The Supreme Court on Thursday ordered the cancellation of all the 122 unified access service licences issued in January 2008 by former telecom minister A Raja. It also directed the Telecom Regulatory Authority of India (Trai) to make fresh recommendations for the telecom spectrum auction route in future, within four months.
The eight companies holding the licences together invested Rs 35,000-40,000 crore, of which two-thirds was put in by two telcos, Uninor and Sistema. However, with their pan-India market share of about 7.9 per cent (71 million subscribers), their customers are not expected to face any trouble in shifting to competing players, thanks to the option of mobile number portability. Even here, the bulk of the subscribers (over 51 million) are with the two new players. Total subscribers in the market stand at 894 million.
The companies whose licences have been scrapped, apart from Uninor (a joint venture between Norway’s Telenor and Unitech Group), and Sistema Shyam (it offers services under the MTS brand name through a JV between Russia’s Sistema and Shyam Telecom) include S Tel, Videocon, Idea Cellular, Tata Teleservices, Loop Telecom, Etisalat DB (a JV between the UAE’s Etisalat and Swan Telecom).(Click here for table)
Detailing the future process, the Supreme Court said, “Within two months, Trai shall make fresh recommendations for grant of licence and allocation of spectrum in 2G band in 22 service areas by auction, as was done for allocation of spectrum in 3G band. The Central government shall consider the recommendations of Trai and take an appropriate decision within the next one month and fresh licences be granted by auction.”
The court also ordered Tata Teleservices, Unitech Wireless Group and Etisalat DB Telecom to pay Rs 5 crore as fine as they “benefited by a wholly arbitrary and unconstitutional action taken by the DoT for the grant of UAS (unified access service) licences and allocation of spectrum in 2G band and who off-loaded their stakes for many thousand crore in the name of fresh infusion of equity or transfer of equity”.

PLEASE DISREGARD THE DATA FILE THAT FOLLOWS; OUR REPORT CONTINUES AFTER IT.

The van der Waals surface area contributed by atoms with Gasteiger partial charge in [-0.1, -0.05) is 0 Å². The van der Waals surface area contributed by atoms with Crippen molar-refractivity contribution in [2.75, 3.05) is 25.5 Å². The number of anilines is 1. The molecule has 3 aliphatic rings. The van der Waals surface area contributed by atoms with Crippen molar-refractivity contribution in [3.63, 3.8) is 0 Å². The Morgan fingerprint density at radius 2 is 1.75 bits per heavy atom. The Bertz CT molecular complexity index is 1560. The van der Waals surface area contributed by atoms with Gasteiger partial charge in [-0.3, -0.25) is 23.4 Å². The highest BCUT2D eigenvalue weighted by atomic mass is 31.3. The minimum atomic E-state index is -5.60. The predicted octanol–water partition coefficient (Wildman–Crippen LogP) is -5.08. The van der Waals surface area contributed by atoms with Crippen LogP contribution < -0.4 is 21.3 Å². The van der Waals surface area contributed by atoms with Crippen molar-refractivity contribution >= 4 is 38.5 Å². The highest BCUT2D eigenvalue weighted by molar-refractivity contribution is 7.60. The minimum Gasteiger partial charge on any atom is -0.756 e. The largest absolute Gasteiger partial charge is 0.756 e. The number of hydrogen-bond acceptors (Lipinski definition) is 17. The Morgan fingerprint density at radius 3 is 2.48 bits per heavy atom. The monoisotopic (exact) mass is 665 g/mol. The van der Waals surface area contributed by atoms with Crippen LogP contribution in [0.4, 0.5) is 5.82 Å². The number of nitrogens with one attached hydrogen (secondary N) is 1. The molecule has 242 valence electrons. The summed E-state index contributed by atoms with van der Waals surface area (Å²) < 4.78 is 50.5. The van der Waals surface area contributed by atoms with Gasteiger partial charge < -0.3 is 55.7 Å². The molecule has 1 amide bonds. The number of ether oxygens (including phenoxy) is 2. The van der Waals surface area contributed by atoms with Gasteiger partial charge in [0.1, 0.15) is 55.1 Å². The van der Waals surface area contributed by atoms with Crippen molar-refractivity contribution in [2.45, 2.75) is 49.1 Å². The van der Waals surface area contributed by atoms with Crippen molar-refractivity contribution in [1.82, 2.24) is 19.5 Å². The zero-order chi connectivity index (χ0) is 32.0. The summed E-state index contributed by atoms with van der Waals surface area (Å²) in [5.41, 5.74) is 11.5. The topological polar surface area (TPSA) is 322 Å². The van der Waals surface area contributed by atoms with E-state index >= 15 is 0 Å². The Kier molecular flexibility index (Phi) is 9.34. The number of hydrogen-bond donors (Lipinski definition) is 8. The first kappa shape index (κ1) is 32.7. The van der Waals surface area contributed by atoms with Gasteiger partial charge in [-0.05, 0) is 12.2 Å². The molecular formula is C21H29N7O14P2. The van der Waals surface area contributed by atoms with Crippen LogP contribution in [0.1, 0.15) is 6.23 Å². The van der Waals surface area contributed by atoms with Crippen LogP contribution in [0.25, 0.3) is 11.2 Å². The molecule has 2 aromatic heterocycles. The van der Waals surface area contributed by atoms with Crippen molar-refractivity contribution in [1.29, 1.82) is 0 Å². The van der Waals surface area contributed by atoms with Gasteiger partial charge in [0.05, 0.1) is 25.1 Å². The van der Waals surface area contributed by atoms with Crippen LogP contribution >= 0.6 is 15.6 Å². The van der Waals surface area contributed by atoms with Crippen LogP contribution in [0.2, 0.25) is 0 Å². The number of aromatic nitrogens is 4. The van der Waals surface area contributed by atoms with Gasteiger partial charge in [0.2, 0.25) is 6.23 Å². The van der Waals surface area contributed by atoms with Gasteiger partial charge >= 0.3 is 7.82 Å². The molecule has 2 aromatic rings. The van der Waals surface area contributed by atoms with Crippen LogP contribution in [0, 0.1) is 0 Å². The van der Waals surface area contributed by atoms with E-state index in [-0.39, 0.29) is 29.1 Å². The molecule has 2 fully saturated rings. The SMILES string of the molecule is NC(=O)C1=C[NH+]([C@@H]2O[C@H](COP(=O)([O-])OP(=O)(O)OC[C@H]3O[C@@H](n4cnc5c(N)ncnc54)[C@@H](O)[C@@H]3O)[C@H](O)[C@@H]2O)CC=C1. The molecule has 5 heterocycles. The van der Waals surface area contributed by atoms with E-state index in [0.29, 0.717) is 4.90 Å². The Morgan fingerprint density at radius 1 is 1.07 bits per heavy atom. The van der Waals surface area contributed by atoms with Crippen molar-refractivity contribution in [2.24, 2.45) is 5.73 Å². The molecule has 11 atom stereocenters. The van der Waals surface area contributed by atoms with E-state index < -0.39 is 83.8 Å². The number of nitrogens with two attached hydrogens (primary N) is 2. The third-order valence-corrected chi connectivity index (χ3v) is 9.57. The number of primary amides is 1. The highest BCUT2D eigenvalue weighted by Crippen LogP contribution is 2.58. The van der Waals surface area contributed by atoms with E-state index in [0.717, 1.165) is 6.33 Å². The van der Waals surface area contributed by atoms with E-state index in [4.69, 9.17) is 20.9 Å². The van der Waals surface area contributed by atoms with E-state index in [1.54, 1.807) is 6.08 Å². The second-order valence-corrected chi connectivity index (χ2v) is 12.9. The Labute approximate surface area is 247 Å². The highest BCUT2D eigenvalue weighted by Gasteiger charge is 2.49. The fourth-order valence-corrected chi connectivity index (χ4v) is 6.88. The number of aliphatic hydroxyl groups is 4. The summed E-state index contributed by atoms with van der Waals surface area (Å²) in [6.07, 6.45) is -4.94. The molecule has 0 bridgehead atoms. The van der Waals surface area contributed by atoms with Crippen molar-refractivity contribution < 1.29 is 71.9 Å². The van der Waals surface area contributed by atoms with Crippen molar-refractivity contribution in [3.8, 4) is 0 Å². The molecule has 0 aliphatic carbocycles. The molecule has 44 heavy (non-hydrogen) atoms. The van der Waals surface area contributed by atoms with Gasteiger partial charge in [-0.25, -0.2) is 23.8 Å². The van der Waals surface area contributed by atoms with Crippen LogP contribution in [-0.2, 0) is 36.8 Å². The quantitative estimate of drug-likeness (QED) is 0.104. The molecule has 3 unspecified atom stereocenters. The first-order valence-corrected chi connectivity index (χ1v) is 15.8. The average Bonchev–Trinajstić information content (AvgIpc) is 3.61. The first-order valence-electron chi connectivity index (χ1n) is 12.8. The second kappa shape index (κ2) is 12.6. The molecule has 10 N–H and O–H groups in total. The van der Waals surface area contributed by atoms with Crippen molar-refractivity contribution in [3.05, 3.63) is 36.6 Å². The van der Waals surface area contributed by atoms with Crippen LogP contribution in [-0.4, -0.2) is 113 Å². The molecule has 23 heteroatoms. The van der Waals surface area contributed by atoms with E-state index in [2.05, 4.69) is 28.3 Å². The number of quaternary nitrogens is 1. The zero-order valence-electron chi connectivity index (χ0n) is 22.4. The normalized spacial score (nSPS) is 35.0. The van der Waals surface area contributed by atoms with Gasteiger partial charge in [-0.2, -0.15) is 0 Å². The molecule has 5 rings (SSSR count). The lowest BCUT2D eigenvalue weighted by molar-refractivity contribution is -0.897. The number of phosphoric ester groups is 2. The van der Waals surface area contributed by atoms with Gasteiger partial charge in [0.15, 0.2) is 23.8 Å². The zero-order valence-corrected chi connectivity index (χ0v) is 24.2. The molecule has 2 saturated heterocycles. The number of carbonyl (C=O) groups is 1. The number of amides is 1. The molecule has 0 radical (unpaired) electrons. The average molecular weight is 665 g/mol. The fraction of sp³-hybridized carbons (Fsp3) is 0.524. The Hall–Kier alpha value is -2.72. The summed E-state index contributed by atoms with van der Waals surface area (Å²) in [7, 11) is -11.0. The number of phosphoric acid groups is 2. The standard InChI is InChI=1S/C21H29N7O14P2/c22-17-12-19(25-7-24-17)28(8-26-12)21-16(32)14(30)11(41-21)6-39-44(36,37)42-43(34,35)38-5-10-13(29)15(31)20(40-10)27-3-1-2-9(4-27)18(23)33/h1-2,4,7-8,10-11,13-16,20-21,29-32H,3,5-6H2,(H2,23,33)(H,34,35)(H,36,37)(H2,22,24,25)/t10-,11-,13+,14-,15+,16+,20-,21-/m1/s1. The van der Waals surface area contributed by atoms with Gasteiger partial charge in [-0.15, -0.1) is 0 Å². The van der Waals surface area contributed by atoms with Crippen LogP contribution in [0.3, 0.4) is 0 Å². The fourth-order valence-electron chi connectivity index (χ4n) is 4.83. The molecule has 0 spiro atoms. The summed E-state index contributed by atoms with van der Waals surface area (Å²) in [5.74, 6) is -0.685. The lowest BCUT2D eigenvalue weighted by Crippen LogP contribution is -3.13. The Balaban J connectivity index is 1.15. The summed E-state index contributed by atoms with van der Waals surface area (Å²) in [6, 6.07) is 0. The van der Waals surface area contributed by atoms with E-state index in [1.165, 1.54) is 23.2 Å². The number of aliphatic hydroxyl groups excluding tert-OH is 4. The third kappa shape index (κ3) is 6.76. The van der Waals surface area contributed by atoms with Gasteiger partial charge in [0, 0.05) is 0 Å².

Loop Telecom Ltd, S Tel Ltd, Allianz Infratech Ltd and Sistema Shyam Teleservices Ltd shall pay Rs 50 lakh each. The orders were passed by a bench of Justice G S Singhvi and Justice A K Ganguly in public interest petitions moved by the Centre for PIL and Janata Party leader Subramanian Swamy. A special court was set up during the hearing of these petitions last year.
Raja, during whose term these licenses were issued, is already under judicial custody for a year now for his alleged role in 2G spectrum allocation irregularities. Responding to the order, communications and IT minister Kapil Sibal said the government accepted the verdict, and it would await Trai recommendations and proceed in accordance with the court directions. He said the order had provided clarity and the future road map became known. "Henceforth, spectrum will be auctioned… the investors will also be clear now on what they will get. Companies can seek reprieve from the court if they wish," he said.
Trai Chairman J S Sarma said, “The Supreme Court judgment will be implemented. Customers will not be impacted from the cancellation of licences, as around 95 per cent market share is of those who got licences before January 2008. Subscribers have the option to port out through MNP. We will instruct operators to inform their subscribers and come out with an advertisement."
The stock market reacted, with shares of incumbent Bharti Airtel going up 6.88 per cent to close at Rs 385.95. The company did not face any cancellations. However, the shares of Videocon Industries were down 0.92 per cent at Rs 171.95 while Unitech Ltd fell by 7.04 per cent to Rs 25.10. But, despite many of its licences getting cancelled, Idea Cellular went up 2.68 per cent and closed at Rs 95.85. That, market experts said, was because only four per cent of its revenues came from the seven cancelled service areas that were operational.